The circumstances of a writer and those of a community or campus activist are not the same. Activists focus quite appropriately on methods of collective action; this is perhaps their most effective tool in changing minds. Writers on the other hand work with words, which do not stop at borders: this imposes on them a certain obligation towards their readers. You have seen only one side of the correspondence around this issue - that which has been generated by people whose views you share. I on the other hand have received many letters also from the other side. I reproduce here excerpts from two of these letters (I have omitted names, addresses etc for obvious reasons):
"I am a observant Jew who lives in Jerusalem. I am also someone who works tirelessly for peace and justice and an end to the Israeli occupation of Palestine. Your book shadow lines helped open my mind to thinking about identity in new and complex ways. Reading that book (and rereading that book) is a transformative experience every time. I also want to let you know that there are lots of Jews like me. Please do not give into the modernist narrative that suggests the world is simply to competing sports teams. The situation here is quite complex. I want to encourage you to come to receive the Dan David award but also to hear the voices of peace activists across Israel and Palestine.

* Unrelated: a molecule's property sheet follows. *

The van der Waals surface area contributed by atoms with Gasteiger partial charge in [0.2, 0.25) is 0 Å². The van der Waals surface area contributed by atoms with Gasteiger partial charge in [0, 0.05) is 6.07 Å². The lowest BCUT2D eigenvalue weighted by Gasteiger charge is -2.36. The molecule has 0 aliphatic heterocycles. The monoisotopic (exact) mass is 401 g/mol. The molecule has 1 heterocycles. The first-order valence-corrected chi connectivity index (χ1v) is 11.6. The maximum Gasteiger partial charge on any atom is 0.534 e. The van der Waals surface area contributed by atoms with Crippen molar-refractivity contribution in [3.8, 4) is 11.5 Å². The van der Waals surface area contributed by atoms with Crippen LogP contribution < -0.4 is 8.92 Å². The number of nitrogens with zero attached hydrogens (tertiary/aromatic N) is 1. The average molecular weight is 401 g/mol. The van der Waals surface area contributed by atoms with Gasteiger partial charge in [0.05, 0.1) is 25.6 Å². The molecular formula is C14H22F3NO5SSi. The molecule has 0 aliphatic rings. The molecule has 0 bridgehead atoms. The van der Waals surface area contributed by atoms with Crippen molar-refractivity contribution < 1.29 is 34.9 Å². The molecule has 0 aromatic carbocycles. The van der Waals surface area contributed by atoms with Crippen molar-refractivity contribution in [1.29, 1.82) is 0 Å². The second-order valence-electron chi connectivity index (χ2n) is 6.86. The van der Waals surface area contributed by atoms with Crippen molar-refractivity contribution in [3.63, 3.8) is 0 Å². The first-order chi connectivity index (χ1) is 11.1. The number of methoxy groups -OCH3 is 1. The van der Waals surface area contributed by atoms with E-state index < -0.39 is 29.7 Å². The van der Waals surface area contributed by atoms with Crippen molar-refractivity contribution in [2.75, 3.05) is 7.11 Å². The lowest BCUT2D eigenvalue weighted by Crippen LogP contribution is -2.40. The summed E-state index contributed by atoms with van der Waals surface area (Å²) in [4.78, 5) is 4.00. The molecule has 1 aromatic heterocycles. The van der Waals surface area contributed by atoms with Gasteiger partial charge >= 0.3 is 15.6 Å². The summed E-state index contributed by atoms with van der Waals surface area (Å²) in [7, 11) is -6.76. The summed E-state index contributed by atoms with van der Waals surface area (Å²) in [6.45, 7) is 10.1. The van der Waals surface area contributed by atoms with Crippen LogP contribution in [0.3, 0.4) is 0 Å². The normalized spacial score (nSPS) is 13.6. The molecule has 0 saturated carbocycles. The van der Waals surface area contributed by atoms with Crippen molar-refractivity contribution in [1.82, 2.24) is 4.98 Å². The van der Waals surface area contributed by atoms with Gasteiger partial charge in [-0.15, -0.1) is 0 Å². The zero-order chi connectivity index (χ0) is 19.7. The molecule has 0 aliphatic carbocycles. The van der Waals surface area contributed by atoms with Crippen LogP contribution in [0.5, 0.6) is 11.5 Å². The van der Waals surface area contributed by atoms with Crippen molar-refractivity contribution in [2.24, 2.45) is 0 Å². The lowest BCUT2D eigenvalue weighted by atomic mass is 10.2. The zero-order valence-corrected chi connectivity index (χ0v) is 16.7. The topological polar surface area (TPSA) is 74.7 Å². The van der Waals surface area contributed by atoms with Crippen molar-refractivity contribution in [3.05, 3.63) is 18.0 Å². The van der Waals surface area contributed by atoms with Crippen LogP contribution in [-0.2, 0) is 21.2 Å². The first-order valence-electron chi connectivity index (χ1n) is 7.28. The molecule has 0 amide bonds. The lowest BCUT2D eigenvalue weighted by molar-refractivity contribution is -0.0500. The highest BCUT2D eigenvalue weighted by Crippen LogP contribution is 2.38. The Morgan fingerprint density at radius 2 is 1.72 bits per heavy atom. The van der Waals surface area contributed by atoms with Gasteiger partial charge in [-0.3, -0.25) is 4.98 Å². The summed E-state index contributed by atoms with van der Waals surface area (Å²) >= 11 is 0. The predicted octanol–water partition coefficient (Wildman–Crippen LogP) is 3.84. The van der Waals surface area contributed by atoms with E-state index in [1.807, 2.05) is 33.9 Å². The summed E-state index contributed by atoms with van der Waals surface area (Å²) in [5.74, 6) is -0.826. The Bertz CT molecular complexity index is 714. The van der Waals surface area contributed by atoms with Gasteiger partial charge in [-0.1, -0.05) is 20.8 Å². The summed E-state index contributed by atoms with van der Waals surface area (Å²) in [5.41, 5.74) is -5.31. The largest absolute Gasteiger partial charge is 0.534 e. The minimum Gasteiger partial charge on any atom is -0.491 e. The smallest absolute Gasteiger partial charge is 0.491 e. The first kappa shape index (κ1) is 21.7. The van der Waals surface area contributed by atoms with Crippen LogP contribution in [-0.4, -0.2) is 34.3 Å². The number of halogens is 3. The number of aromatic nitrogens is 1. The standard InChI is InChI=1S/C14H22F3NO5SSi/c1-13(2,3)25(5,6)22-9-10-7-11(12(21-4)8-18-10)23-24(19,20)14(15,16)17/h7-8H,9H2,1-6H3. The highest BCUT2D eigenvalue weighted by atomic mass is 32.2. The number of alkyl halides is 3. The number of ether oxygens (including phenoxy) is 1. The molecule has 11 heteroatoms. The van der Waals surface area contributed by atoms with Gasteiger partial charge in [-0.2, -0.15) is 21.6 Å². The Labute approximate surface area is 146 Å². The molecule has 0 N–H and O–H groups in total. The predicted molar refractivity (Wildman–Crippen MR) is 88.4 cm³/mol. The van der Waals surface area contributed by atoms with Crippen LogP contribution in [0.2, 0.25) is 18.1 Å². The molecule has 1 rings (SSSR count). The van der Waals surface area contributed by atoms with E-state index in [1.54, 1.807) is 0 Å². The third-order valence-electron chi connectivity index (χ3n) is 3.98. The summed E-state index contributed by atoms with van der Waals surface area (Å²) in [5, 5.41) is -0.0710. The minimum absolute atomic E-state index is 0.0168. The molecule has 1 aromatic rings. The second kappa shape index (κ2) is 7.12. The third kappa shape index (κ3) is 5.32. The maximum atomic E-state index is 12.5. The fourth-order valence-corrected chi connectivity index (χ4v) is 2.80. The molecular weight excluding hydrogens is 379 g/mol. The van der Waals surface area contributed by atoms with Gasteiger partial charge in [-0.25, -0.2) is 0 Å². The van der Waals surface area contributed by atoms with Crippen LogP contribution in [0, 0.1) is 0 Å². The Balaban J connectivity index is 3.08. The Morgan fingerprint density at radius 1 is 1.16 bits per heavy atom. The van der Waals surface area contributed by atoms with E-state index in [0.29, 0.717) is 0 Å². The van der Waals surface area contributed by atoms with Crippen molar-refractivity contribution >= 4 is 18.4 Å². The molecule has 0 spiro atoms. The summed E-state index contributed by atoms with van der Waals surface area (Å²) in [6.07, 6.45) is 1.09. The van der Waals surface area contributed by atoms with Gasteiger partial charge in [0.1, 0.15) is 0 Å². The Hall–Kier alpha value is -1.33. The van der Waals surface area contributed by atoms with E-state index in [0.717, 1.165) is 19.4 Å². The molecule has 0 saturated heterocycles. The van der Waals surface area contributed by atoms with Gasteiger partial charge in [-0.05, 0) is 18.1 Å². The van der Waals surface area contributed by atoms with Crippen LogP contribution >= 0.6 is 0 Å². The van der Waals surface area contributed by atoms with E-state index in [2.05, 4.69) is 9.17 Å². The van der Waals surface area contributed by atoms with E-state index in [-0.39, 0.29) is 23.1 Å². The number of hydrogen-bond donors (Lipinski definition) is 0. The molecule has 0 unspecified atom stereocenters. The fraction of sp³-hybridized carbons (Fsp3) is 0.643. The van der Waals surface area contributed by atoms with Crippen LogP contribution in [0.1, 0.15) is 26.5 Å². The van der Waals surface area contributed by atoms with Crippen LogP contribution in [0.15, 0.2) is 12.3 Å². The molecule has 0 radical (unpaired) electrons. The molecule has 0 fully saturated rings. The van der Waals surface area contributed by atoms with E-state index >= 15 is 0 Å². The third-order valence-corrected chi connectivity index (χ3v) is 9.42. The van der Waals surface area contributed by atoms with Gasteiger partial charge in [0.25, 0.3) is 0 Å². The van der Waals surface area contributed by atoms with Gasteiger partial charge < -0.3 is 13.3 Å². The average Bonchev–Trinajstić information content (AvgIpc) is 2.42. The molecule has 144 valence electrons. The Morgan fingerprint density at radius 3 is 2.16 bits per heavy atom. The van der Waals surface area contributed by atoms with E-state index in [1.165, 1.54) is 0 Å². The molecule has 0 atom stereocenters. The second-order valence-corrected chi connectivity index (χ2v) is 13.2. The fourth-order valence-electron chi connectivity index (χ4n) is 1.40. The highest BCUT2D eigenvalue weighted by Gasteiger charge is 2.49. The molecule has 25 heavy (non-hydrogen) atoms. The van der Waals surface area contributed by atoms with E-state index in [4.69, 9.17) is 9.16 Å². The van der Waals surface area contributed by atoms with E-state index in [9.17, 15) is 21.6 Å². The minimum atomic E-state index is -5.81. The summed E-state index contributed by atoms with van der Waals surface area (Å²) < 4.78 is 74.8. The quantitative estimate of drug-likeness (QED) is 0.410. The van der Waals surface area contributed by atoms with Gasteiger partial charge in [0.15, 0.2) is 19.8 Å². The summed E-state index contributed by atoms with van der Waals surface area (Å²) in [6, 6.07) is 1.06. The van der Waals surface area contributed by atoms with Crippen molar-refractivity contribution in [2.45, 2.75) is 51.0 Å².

If you do come, my wife and I would be thrilled to host you for a Shabbat meal in Jerusalem, one of the most magical experiences one can have. Good luck and thank you"